The National Assembly will fast track the passage of the new national minimum wage bill, once the executive bill is sent to it.
Sen. Mao Ohuanbuwa, Deputy Chairman of the Senate Committee on Labour, made this known while speaking with newsmen on Friday in Geneva, Switzerland.
Ohuanbuwa said that the Senate President had already given the assurance that the bill would be given express hearing and passage by the legislature.
He said: “We are going to fast-track the bill for accelerated passage and that is what the Senate President had said.
“It is unfortunate that both the ministry and the executive have been going back and forth. We thought that by now, that would have been resolved.
“So we are looking forward to that bill because it is going to come out as an executive bill.
“We are looking forward to rounding off or concluding that bill before we go on our annual break.
“But the way it is, it looks like we are going to wait. You know there is little or nothing we can do because it is an executive responsibility.
“They are the ones who will make the payment. Ours is that we have to support and agree that there is very urgent need to review the minimum wage.’’
He said the need to review the minimum wage is sacrosanct.
“But we cannot go ahead as a parliament to legislate on that without the executive coming up with a bill. We are waiting for them to do that.
“We will allow the executive and the labour leaders to resolve their differences. What we had promised and we still stand on is that once that bill comes to us, we are going to give it accelerated hearing.’’
He called on the Federal Government and the organised labour to resolve their differences on the issue of the new national minimum, in the interest of Nigerian workers.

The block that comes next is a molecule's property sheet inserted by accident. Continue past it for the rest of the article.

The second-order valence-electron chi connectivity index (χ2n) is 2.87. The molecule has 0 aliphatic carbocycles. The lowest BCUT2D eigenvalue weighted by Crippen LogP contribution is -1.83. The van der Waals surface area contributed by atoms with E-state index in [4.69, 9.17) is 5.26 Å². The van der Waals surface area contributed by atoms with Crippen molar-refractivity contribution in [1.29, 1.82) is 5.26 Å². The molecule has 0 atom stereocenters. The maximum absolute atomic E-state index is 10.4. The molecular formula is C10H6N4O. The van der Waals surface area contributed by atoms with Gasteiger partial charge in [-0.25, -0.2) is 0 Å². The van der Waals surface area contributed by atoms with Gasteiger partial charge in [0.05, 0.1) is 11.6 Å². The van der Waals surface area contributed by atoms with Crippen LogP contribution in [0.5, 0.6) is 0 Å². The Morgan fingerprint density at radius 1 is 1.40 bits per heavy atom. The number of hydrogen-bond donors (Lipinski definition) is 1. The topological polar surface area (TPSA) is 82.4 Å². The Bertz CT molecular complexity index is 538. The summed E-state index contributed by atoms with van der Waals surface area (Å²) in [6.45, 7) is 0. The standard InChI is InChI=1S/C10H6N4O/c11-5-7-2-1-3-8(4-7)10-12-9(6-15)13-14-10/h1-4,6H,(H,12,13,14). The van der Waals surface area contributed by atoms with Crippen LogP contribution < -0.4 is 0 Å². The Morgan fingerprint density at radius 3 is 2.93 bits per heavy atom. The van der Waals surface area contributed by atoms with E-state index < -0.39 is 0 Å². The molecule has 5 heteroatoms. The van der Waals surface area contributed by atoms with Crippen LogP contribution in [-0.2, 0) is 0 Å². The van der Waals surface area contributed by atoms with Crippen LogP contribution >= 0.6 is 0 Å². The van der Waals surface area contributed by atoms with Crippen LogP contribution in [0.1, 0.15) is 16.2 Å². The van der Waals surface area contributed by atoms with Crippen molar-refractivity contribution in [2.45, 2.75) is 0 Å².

Ohuanbuwa said that states should be allowed to negotiate with labour on what they would be able to pay.
On whether the National Assembly allow labour matters to remain on the exclusive legislative or concurrent list.
He said that “But personally and since I am one of the advocates of devolution, I still believe that the issue of labour should go into concurrent list.
He said that “Because there are states which can decide to negotiate with labour and pay within their limits. You cannot compare somebody working in Abuja with somebody working in Zamfara.
“They can look at the rate of transport, accommodation, feeding and all that. They are not the same and you cannot compare Abuja level to Zamfara or Bayelsa.
“So you should allow the states some liberty to negotiate and decide and have their own pay. The only thing the Federal Government can do is decide what the minimum wage would be.
“As some states can pay, some cannot pay and you can see the level of wage debt across the country. Most states cannot pay.
“So, we can allow some freedom. It is just like in the oil companies. They don’t pay the same rates; construction companies don’t pay the same rate.
“Even in Nigeria, if you are working in the ministry, you do not earn the same pay with a person working in Central Bank or in NNPC,’’ he explained.
Also speaking to newsmen, Sen. Chris Ngige, Minister of Labour and Employment, said that the September date for the minimum wage was just a “target date”.
Ngige said that the minimum wage might not be feasible in September due to the processes and procedures involved.
He explained that the tripartite committee’s the report would pass through the Federal Executive Council and the National Economic Council, before an executive bill is sent to the National Assembly for passage.
NLC and TUC had, on May 1, jointly proposed N56,000 as new national minimum wage, since the existing wage was due for review on the basis of the extant Labour law.
But the Federal Government had also resolved to set up a joint government, labour committee to begin negotiation.